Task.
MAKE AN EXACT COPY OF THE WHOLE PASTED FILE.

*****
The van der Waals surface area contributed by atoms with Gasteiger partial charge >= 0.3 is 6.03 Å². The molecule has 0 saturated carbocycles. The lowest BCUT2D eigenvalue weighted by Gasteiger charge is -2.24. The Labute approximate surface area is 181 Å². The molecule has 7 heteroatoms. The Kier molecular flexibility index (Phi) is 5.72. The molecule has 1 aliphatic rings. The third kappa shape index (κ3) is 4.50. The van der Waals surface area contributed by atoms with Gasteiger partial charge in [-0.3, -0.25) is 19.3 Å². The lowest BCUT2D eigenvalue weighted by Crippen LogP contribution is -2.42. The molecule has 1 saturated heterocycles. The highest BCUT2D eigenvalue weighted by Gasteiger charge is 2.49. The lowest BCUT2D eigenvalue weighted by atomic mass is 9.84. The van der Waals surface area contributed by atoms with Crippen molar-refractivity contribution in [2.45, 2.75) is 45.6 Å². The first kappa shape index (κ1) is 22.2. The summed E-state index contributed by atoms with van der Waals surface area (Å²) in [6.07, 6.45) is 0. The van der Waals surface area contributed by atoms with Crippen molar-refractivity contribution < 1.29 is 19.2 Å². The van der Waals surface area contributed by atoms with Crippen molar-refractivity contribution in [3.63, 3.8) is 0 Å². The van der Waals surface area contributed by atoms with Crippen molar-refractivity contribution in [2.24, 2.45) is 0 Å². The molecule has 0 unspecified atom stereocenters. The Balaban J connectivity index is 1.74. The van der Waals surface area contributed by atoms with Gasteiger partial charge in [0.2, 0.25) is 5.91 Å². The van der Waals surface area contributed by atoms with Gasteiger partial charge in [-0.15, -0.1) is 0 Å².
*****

The van der Waals surface area contributed by atoms with Gasteiger partial charge >= 0.3 is 6.03 Å². The molecule has 0 saturated carbocycles. The lowest BCUT2D eigenvalue weighted by Gasteiger charge is -2.24. The Labute approximate surface area is 181 Å². The molecule has 7 heteroatoms. The Kier molecular flexibility index (Phi) is 5.72. The molecule has 1 aliphatic rings. The third kappa shape index (κ3) is 4.50. The van der Waals surface area contributed by atoms with Gasteiger partial charge in [-0.3, -0.25) is 19.3 Å². The lowest BCUT2D eigenvalue weighted by Crippen LogP contribution is -2.42. The molecule has 1 saturated heterocycles. The highest BCUT2D eigenvalue weighted by Gasteiger charge is 2.49. The lowest BCUT2D eigenvalue weighted by atomic mass is 9.84. The van der Waals surface area contributed by atoms with Crippen molar-refractivity contribution in [2.45, 2.75) is 45.6 Å². The first kappa shape index (κ1) is 22.2. The summed E-state index contributed by atoms with van der Waals surface area (Å²) in [6.07, 6.45) is 0. The van der Waals surface area contributed by atoms with Crippen molar-refractivity contribution < 1.29 is 19.2 Å². The van der Waals surface area contributed by atoms with Crippen molar-refractivity contribution in [3.63, 3.8) is 0 Å². The van der Waals surface area contributed by atoms with Crippen molar-refractivity contribution in [2.24, 2.45) is 0 Å². The molecule has 0 unspecified atom stereocenters. The Balaban J connectivity index is 1.74. The van der Waals surface area contributed by atoms with Gasteiger partial charge in [0.2, 0.25) is 5.91 Å². The van der Waals surface area contributed by atoms with Gasteiger partial charge in [-0.15, -0.1) is 0 Å².